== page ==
Diabetes and Driving for Work
Having diabetes can make it more difficult to drive large passenger carrying vehicles (PCVs), especially if you are treated with insulin.
People who are able to demonstrate good diabetes control are eligible to drive large PCVs.
While insulin users may be discouraged from driving emergency vehicles, some people with type 1 diabetes have applied successfully and been employed.
If you have diabetes and work as a driver, your eligibility to continue driving will depend on a number of factors.
How do I apply for a vocational driving licence?
The process of getting your vocational entitlement to drive is a three-step process: 
- Initial application forms
- A medical questionnaire
- A further medical questionnaire and an examination by your consultant
Diabetes and ‘blue light’ emergency services
A blanket ban has previously stopped people with insulin-treated diabetes from driving ‘blue light’ emergency services vehicles.
But in recent years, several people with type 1 diabetes have been judged as suitable for blue light driving. 1
However, it is a necessity to ensure excellent control of your blood glucose levels and diabetes management in order to continue driving emergency service vehicles.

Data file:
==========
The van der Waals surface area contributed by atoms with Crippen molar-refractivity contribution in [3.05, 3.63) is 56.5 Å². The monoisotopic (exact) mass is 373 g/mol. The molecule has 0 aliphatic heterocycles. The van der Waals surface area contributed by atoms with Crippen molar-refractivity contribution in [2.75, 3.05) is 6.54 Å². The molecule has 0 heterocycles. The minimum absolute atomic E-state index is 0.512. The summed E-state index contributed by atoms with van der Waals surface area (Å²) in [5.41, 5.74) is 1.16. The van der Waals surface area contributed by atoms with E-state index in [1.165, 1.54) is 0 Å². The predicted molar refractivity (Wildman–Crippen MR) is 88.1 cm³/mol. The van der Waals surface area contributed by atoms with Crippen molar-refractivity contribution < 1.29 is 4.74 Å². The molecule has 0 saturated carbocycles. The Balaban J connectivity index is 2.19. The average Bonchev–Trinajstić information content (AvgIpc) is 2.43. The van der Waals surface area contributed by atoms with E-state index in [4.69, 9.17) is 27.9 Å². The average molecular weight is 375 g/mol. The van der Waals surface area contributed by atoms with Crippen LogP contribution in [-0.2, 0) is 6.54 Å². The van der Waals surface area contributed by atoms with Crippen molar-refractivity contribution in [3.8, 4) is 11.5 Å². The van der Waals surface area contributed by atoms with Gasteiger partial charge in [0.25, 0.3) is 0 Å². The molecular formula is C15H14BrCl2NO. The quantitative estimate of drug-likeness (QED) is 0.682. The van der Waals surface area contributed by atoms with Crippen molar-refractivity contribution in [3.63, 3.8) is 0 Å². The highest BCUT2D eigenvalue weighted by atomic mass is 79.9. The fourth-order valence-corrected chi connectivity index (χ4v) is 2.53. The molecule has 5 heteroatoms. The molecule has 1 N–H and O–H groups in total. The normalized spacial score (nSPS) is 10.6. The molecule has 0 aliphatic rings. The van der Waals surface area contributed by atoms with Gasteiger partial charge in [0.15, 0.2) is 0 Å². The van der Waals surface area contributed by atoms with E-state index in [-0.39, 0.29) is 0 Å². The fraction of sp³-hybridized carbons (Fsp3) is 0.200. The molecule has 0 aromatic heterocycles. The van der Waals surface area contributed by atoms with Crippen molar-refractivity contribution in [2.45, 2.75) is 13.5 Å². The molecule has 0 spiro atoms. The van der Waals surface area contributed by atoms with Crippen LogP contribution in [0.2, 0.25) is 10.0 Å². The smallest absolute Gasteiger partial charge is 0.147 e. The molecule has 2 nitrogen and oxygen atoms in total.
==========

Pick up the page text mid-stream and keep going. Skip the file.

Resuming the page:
Taxi drivers with diabetes
Local councils issue licences for taxis and minicabs. Their policies may vary throughout the UK and it is best to check with individual councils for further information.
Taxi drivers who are dependent on insulin may find it harder than those on tablets, but there is no blanket ban across the UK.
Diabetes and driving HGVs and PCVs
If your diabetes is treated with diet and/or diet and tablets, you can hold a licence to drive either a large good vehicle (LGV) or a passenger-carrying vehicle (PCV).
If your diabetes is insulin-treated, you will automatically lose the entitlement to drive vehicles within:
- the C1/C1+E class (including categories C1, C1E, D1, D1E, C, CE, D or DE)
This includes vehicles between 3.5 and 7.5 tonnes with a trailer, up to a combined weight of 8.25 tonnes.
However, you can apply to be assessed individually to drive these vehicles, in which you must meet a number of conditions:
- No episodes of hypoglycemia at the wheel within the last 12 months
- Receive an assessment from a diabetes consultant d at least once a year
- Regularly test your blood glucose levels, especially before and around times of driving
- Have stable blood sugar control on insulin for at least a month
- Have no other conditions that would invalidate an application for the license
- Sign a declaration to follow doctor’s decisions and report any significant changes in your condition to the DVLA